Monday, March 31, 2008


Emerald has one of the longest histories of all gemstones. The first known emerald mines were in southern Egypt and were operated from before 1000 BC into the 1700's. This is a testament to the high value people have placed on emeralds for many centuries as the work was hard and dangerous and the stones small and poor by today's standards. Treasured for at least 4,000 years by different cultures all around the world, emerald is said to quicken the intelligence as well as the heart. Legend gives its owner the gift of eloquence.

In contrast to other beryl gemstones, emerald is typically heavily flawed with cracks and inclusions of fluid and minerals. These inclusions are called "jardin" (or garden) as they typically resemble leaves and branches. These characteristics are not looked upon as negative aspects for emerald as they would be for other gemstones. Indeed, these inclusions are considered part of the character of the stone and are used to assure the purchaser that the stone is genuine. Because emeralds are so rare without inclusions, some inclusions are expected and do not detract from the value of the stone as much as with other gemstones. Most emeralds on the market today have been treated with various types of oil or resin to improve their appearance.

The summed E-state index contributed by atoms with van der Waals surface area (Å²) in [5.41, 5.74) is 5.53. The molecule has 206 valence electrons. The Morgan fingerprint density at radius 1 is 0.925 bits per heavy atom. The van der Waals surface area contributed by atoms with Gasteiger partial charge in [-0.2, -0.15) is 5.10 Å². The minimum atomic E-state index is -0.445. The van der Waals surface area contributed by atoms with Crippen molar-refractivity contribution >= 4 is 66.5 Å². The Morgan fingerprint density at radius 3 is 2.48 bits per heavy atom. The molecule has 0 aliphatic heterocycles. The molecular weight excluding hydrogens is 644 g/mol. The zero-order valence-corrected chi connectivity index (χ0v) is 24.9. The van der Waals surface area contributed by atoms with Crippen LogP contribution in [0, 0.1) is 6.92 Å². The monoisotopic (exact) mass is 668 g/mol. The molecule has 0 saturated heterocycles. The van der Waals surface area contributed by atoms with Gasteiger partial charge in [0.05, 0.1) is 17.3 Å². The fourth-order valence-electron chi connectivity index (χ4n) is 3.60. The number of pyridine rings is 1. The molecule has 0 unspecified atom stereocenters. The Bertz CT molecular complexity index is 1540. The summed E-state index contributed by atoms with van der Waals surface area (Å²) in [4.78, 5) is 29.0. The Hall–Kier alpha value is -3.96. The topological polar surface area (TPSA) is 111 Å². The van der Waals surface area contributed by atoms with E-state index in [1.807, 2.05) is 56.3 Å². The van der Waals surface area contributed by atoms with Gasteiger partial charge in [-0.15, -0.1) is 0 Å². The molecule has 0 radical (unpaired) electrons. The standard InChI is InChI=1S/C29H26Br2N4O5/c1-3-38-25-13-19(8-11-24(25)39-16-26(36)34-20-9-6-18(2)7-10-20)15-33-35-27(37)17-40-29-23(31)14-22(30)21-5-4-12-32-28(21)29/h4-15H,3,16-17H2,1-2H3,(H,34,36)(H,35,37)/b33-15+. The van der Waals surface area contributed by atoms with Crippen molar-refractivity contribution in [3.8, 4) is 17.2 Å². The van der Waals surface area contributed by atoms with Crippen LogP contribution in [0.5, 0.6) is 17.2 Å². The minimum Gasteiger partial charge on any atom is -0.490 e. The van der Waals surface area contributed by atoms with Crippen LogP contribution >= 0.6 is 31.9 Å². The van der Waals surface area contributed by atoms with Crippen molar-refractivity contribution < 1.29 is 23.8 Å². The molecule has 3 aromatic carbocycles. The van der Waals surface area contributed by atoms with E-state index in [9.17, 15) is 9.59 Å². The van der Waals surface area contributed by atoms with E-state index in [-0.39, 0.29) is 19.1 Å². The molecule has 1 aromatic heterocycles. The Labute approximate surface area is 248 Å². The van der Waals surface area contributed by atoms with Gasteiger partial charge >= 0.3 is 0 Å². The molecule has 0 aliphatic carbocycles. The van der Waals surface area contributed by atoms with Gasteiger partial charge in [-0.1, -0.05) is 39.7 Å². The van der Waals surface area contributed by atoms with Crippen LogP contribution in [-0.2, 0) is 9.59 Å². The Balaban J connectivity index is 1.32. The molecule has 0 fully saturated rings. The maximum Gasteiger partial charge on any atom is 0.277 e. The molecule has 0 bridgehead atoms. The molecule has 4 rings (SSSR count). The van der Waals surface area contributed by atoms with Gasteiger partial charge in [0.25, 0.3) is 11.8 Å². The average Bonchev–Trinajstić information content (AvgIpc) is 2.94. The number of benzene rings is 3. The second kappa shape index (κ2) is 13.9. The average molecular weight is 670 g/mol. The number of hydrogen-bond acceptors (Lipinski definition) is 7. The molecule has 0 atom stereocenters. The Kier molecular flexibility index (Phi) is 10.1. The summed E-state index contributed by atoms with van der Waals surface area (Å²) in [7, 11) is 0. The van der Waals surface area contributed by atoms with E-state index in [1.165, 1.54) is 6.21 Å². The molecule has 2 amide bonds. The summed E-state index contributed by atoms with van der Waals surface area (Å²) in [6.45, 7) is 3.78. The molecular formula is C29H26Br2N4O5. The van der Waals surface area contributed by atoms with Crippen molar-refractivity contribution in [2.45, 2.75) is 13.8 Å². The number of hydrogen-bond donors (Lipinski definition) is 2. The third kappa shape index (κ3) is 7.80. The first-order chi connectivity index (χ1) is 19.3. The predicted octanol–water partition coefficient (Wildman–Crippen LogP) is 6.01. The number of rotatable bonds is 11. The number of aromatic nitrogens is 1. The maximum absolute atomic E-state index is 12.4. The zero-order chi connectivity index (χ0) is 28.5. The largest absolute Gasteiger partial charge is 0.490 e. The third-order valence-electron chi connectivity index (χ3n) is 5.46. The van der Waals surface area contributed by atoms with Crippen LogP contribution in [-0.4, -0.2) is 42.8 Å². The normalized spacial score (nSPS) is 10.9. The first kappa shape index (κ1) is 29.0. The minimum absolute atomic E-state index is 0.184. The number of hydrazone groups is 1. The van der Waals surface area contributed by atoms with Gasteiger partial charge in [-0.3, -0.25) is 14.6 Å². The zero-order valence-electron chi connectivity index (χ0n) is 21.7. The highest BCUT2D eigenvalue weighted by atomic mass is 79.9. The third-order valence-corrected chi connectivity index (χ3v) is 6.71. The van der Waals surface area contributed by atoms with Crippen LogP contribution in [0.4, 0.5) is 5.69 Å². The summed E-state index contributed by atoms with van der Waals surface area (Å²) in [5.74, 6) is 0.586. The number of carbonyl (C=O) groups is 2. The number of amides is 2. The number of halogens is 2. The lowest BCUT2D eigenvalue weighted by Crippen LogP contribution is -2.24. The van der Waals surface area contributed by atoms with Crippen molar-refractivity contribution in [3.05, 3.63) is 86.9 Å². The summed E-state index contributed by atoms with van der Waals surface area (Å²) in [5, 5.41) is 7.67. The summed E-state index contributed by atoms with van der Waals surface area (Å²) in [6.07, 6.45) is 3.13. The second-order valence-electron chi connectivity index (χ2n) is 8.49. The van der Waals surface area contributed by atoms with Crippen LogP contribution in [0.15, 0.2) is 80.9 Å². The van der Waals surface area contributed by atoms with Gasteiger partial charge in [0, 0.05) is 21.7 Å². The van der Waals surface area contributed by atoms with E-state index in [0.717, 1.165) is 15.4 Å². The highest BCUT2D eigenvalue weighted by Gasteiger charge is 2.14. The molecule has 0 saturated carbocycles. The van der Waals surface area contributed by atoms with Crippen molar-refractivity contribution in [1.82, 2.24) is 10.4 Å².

Emeralds are cut in Jaipur, India and Tel-Aviv, Israel as well as in the mining countries, such as Brazil. Emerald is one of the most difficult gemstones to cut because of the high value of the rough stone and the many inclusions found in crystals. Small changes in orientation can make a large difference in the final appearance of the gem. Skilled craftsman who specialize in cutting emerald can be found in cities around the world for jewelers who insist on having stones perfected for the optimum brilliance and vibrancy.